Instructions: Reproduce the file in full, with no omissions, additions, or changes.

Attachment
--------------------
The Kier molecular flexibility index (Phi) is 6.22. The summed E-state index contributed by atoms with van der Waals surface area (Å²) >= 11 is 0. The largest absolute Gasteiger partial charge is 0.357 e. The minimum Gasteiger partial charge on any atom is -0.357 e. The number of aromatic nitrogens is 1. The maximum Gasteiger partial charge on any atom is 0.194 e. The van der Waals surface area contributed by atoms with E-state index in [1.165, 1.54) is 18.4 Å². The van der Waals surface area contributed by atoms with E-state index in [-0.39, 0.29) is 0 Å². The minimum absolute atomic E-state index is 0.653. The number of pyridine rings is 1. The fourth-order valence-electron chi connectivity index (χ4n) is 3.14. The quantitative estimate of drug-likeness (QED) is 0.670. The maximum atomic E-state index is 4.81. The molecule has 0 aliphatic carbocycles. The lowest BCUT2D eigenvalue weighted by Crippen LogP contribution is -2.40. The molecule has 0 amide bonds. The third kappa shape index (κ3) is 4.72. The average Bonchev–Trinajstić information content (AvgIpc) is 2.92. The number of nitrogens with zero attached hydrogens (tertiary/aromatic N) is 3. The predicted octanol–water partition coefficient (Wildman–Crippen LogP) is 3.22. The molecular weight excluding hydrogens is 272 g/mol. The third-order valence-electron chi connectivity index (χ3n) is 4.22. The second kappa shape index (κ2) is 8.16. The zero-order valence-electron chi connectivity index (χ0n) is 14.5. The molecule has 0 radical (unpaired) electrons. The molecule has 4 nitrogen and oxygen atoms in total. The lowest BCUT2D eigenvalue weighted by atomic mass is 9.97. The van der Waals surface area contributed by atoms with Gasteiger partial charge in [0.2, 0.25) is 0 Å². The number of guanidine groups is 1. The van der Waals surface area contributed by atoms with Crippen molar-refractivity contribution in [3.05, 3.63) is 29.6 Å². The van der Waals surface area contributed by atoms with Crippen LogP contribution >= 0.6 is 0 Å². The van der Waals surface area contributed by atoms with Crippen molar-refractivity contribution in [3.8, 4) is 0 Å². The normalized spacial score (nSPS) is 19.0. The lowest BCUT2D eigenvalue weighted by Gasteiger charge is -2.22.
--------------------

The Kier molecular flexibility index (Phi) is 6.22. The summed E-state index contributed by atoms with van der Waals surface area (Å²) >= 11 is 0. The largest absolute Gasteiger partial charge is 0.357 e. The minimum Gasteiger partial charge on any atom is -0.357 e. The number of aromatic nitrogens is 1. The maximum Gasteiger partial charge on any atom is 0.194 e. The van der Waals surface area contributed by atoms with E-state index in [1.165, 1.54) is 18.4 Å². The van der Waals surface area contributed by atoms with E-state index in [-0.39, 0.29) is 0 Å². The minimum absolute atomic E-state index is 0.653. The number of pyridine rings is 1. The fourth-order valence-electron chi connectivity index (χ4n) is 3.14. The quantitative estimate of drug-likeness (QED) is 0.670. The maximum atomic E-state index is 4.81. The molecule has 0 aliphatic carbocycles. The lowest BCUT2D eigenvalue weighted by Crippen LogP contribution is -2.40. The molecule has 0 amide bonds. The third kappa shape index (κ3) is 4.72. The average Bonchev–Trinajstić information content (AvgIpc) is 2.92. The number of nitrogens with zero attached hydrogens (tertiary/aromatic N) is 3. The predicted octanol–water partition coefficient (Wildman–Crippen LogP) is 3.22. The molecular weight excluding hydrogens is 272 g/mol. The third-order valence-electron chi connectivity index (χ3n) is 4.22. The second kappa shape index (κ2) is 8.16. The zero-order valence-electron chi connectivity index (χ0n) is 14.5. The molecule has 0 radical (unpaired) electrons. The molecule has 4 nitrogen and oxygen atoms in total. The lowest BCUT2D eigenvalue weighted by atomic mass is 9.97. The van der Waals surface area contributed by atoms with Gasteiger partial charge in [0.2, 0.25) is 0 Å². The number of guanidine groups is 1. The van der Waals surface area contributed by atoms with Crippen molar-refractivity contribution in [3.05, 3.63) is 29.6 Å². The van der Waals surface area contributed by atoms with Crippen LogP contribution >= 0.6 is 0 Å². The van der Waals surface area contributed by atoms with Crippen molar-refractivity contribution in [3.8, 4) is 0 Å². The normalized spacial score (nSPS) is 19.0. The lowest BCUT2D eigenvalue weighted by Gasteiger charge is -2.22.